Meet Sylvia Bambola

Sylvia Bambola was born in Romania in 1945 and adopted from a German orphanage five years later by an American Army Colonel. Coming to America at the age of seven, she lived in eight different states due to her father's career in the Army.

She met and married her husband, Vincent, while attending nursing school in New York. As well as being a wife and mother, Sylvia worked in marketing, was the president of a local chapter of Women's Aglow, hosted and taught Bible studies, and spoke at various women's groups, all the while writing on the side. She began writing full time after her children finished college.

When asked some of the reasons she has for writing, Sylvia responded, "It has been asked, “Where have all our heroes gone?” Sometimes it does seem hard to find them in many novels today or on TV or movie screens. But I believe America is full of heroes/heroines, living sometimes difficult yet honorable lives. That’s one of the reasons I wrote A Vessel of Honor. I wanted my children and grandchildren to experience the wonder of reading about our modern day and people who can and do maintain honor, integrity and deep convictions in spite of their difficulties."

As for the reason for writing Refiner's Fire she says, "As an adopted child brought to America the concept of being transplanted from one land to another intrigued me. What if one sibling was adopted but the other left behind, I began to wonder? And what if fate brought these two siblings together again? I was also distressed over the accounts of Christian persecution in Romania, the land of my birth, and again lapsed into the “what if” scenario. After all, had circumstances been different, I would have had to grow up under these pressures. “What would life be like for a Christian under Ceausescu’s rule?” I asked myself. I researched and studied first-hand accounts to provide a genuine background and the “what if?” soon turned into a novel."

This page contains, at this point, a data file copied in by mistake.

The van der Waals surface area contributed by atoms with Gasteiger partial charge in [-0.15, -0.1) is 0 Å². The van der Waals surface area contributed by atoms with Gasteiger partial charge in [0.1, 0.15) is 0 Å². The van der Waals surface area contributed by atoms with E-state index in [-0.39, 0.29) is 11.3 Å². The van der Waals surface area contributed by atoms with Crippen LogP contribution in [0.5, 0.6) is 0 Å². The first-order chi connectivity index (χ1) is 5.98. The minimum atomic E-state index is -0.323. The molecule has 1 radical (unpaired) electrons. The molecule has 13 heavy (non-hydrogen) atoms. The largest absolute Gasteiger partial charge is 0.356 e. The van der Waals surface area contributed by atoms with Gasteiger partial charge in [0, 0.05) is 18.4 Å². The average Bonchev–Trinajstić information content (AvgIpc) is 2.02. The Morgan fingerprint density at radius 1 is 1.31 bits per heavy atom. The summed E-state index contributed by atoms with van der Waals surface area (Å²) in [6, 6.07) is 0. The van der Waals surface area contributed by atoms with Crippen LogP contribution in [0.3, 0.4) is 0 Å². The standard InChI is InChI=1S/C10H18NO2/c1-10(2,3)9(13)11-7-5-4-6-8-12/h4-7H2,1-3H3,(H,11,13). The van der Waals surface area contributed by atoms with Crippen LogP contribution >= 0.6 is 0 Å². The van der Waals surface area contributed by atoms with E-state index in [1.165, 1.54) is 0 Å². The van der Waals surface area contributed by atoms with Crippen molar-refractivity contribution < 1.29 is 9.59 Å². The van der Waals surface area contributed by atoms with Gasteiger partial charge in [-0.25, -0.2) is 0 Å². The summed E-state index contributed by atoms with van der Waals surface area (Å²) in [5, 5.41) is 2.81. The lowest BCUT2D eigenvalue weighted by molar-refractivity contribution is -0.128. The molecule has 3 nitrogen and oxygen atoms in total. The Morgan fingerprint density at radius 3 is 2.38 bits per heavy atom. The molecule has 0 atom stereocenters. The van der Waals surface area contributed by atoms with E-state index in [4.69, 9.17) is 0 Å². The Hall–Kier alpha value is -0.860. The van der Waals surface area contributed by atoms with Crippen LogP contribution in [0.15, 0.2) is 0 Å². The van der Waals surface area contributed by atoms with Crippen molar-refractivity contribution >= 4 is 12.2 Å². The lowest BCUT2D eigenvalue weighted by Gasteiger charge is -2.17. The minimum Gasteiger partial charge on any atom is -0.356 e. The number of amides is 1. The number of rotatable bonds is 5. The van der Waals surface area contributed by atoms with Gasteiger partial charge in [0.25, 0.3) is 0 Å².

Sylvia says her desire is to write novels that reflect issues relevant to our times.

She certainly has done that in her latest novel, Tears in a Bottle, which deals with abortion and its effects. At the abortion clinic, Becky is lying on a cold recovery table when she hears a man's voice, then gunshots. When the gunman is finished, Becky is the only person left alive. This act brings together two strangers who seek answers to one of life's most wrenching questions: Are God's love and mercy big enough to cover every sin? The answer will change both women-forever.

Information taken from and an interview with Updated May 2003.

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